The virtuosity of Karen Bakker's book, Privatizing Water, lies in its depth of understanding and methodical assessment of water provision, its refusal to lapse into the easy embrace of entrenched dichotomies, and its relentless commitment to asking how we can find solutions to urban water crises that are workable and just. Bakker strives to extend this notion of justice to both the human and non-human realms. Whether she succeeds is moot, because 'ecological rights', as Bakker terms them, ultimately remain firmly bound to the anthropocentric: the future possibility of 'human' and 'community' rights.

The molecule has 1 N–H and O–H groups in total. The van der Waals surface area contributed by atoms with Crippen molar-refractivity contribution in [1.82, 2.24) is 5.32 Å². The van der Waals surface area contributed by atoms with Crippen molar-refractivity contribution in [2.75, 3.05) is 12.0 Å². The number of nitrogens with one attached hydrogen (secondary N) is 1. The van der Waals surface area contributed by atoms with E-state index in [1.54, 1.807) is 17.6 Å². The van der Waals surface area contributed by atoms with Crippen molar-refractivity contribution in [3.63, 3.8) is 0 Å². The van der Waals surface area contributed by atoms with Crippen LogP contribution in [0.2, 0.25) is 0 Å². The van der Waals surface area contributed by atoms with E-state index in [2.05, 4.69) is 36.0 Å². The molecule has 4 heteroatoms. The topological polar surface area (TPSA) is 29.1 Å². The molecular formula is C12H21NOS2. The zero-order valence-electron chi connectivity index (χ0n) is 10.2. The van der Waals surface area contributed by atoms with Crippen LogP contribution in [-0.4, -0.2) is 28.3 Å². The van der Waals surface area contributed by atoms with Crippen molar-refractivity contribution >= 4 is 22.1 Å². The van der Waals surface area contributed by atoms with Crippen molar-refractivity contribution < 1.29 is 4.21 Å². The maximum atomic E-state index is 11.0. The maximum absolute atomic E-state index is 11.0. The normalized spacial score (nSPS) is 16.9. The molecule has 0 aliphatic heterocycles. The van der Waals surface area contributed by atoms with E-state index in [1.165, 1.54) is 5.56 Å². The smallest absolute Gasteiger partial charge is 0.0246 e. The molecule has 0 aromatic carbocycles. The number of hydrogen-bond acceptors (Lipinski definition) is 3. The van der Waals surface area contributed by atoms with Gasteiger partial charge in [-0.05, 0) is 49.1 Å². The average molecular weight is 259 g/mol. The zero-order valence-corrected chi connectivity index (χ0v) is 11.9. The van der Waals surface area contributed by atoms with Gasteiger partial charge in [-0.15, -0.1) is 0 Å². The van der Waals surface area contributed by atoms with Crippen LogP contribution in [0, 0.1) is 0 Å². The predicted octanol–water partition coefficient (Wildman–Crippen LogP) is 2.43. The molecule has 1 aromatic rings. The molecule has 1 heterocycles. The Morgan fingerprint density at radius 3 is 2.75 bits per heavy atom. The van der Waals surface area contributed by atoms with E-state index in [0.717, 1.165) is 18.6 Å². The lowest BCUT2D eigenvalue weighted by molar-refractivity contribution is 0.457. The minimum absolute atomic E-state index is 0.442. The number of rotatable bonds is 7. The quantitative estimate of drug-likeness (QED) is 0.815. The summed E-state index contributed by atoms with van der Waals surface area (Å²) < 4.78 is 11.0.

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© 2015 Urban Research Publications Limited.
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